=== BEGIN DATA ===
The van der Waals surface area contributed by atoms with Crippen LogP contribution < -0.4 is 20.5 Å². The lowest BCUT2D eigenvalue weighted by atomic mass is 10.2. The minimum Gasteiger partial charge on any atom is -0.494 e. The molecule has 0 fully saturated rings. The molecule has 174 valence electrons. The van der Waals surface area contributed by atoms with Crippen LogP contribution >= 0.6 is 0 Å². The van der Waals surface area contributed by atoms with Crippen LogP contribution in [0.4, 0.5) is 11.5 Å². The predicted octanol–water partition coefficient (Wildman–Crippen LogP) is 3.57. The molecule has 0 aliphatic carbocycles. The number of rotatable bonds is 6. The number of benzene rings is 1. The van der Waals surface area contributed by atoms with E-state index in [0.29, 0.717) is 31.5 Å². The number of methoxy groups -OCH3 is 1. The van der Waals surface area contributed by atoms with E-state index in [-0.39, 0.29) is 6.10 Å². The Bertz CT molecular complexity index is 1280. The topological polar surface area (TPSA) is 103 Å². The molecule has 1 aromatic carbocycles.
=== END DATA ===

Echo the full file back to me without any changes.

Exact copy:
The van der Waals surface area contributed by atoms with Crippen LogP contribution < -0.4 is 20.5 Å². The lowest BCUT2D eigenvalue weighted by atomic mass is 10.2. The minimum Gasteiger partial charge on any atom is -0.494 e. The molecule has 0 fully saturated rings. The molecule has 174 valence electrons. The van der Waals surface area contributed by atoms with Crippen LogP contribution >= 0.6 is 0 Å². The van der Waals surface area contributed by atoms with Crippen LogP contribution in [0.4, 0.5) is 11.5 Å². The predicted octanol–water partition coefficient (Wildman–Crippen LogP) is 3.57. The molecule has 0 aliphatic carbocycles. The number of rotatable bonds is 6. The number of benzene rings is 1. The van der Waals surface area contributed by atoms with E-state index in [0.29, 0.717) is 31.5 Å². The number of methoxy groups -OCH3 is 1. The van der Waals surface area contributed by atoms with E-state index in [-0.39, 0.29) is 6.10 Å². The Bertz CT molecular complexity index is 1280. The topological polar surface area (TPSA) is 103 Å². The molecule has 1 aromatic carbocycles.